How Iraqi politicians get paid $1,000 a minute, don't make laws and live it up for free at Baghdad's finest hotel
1 November 2010
Politicians in Iraq have raked in more than $1,000 a minute for working just TWENTY minutes this year.
They picked up a fee of $90,000 and a monthly salary of $22,500 a month for doing next to nothing and staying free in Baghdad's finest hotel.
Their lavish perks and salaries emerged as the 325 lawmakers prepared to hold second parliamentary session since the election last March.
Hard work: Iraqi MPs debating in parliament. They get $22,500 a month and perks at Baghdad's finest hotel
But there is growing resentment among ordinary Iraqis struggling to make ends meet that politicians are living the high life.
A mid-level government employee makes around $600 a month and ordinary people lack basic services like water and electricity.
A politician's basic monthly salary is $10,000 - just $4,500 short of that of rank-and-file members of the U.S. Congress.
In addition, an MP gets a $12,500 monthly allowance for housing and security arrangements, for a combined total of $22,500.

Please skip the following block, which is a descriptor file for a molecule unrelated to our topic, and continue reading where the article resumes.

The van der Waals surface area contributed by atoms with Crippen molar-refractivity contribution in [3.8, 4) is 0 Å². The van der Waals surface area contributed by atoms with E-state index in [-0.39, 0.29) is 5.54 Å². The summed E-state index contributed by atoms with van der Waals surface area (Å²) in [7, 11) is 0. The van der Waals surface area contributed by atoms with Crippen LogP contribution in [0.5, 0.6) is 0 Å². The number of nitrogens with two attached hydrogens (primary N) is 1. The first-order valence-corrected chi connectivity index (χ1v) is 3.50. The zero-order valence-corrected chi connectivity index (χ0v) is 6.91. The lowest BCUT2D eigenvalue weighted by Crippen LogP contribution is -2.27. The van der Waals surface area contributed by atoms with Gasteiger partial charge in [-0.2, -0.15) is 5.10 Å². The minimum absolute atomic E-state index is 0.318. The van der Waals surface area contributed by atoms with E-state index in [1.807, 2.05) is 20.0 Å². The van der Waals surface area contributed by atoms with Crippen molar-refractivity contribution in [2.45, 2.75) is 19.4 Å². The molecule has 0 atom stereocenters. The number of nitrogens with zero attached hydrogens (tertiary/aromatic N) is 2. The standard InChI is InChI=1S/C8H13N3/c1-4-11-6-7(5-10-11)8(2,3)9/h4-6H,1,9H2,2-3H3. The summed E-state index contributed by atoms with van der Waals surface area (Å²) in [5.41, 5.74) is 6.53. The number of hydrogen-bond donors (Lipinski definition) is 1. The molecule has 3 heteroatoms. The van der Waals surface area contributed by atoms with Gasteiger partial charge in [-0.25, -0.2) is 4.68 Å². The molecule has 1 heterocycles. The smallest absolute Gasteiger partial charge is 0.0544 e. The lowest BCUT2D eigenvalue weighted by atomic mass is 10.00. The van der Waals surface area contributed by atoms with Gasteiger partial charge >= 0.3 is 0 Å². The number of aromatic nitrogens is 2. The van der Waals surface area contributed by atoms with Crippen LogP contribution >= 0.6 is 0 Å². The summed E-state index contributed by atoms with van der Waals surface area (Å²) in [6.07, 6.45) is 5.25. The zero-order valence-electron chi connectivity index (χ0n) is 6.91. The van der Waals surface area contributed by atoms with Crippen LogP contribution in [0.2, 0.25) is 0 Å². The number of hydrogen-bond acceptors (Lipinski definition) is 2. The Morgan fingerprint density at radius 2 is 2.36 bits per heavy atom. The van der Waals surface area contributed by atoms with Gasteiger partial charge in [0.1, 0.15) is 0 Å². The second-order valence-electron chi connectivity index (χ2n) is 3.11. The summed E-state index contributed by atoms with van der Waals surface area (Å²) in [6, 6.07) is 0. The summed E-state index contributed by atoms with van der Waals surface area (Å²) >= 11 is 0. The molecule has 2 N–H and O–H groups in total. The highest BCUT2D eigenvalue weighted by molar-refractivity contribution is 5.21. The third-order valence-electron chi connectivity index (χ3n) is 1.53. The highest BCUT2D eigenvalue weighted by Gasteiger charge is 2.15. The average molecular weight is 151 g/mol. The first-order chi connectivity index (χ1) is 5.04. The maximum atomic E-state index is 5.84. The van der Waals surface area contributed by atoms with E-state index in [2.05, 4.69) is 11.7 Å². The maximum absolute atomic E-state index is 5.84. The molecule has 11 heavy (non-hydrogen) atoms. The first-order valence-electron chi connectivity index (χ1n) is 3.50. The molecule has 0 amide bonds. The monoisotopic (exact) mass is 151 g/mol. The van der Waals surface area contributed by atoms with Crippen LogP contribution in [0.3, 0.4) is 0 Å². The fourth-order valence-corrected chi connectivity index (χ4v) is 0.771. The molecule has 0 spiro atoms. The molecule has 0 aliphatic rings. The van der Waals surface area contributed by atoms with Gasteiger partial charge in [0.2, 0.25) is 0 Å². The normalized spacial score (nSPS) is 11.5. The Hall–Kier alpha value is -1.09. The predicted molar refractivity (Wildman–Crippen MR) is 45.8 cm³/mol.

They also get to spend nights free at Baghdad's Rasheed Hotel in the relatively safe environment of the Green Zone, regardless of whether parliament is in session. And they collect a $600 per day when traveling inside or out of Iraq.
Once out of office, they get 80 percent of their salary monthly for life, and for eight years they can keep the diplomatic passports that they - and often their families - are issued.
Since June, when the lawmakers first met for 20 minutes, Iraq's second elected parliament since the 2003 overthrow of Saddam Hussein's regime has failed to convene.
Sharp divisions among political blocs have prevented the formation of a new government, and not a single law has been debated, much less passed.
But it did decide to leave the session open which allowed MPs to pick up a $90,00 fee to cover their expenses over the next four years.
In a mosque sermon, an aide to Iraq's top Shiite cleric urged parliament to lower their salaries when they next meet.
'It's reasonable to request the lawmakers' salaries do not reach a lavish level,' Ahmed al-Safi said.
'This is a very important issue ... I do not know why they keep turning a blind eye to it.'
Meanwhile, Iraqis who voted in large numbers in hope of strengthening their democracy after years of authoritarian rule, war and sectarian violence have grown bitter at the politicians they chose to represent their interests.
'Instead of working hard and doing a good job, they are enjoying a paid vacation,' said Jalal Mohammed, a retired clerk for the administrative council in the southern city of Basra.
'I think the parliament members should only be paid if they do something useful for their country.'
Lawmakers justify high salaries and benefits saying they risk their lives participating in the political process.
'We are exposed to violent incidents in our houses, on the streets, and even in the parliament,' said Sheik Haidar al-Jorani, a Basra lawmaker with the prime minister's State of Law party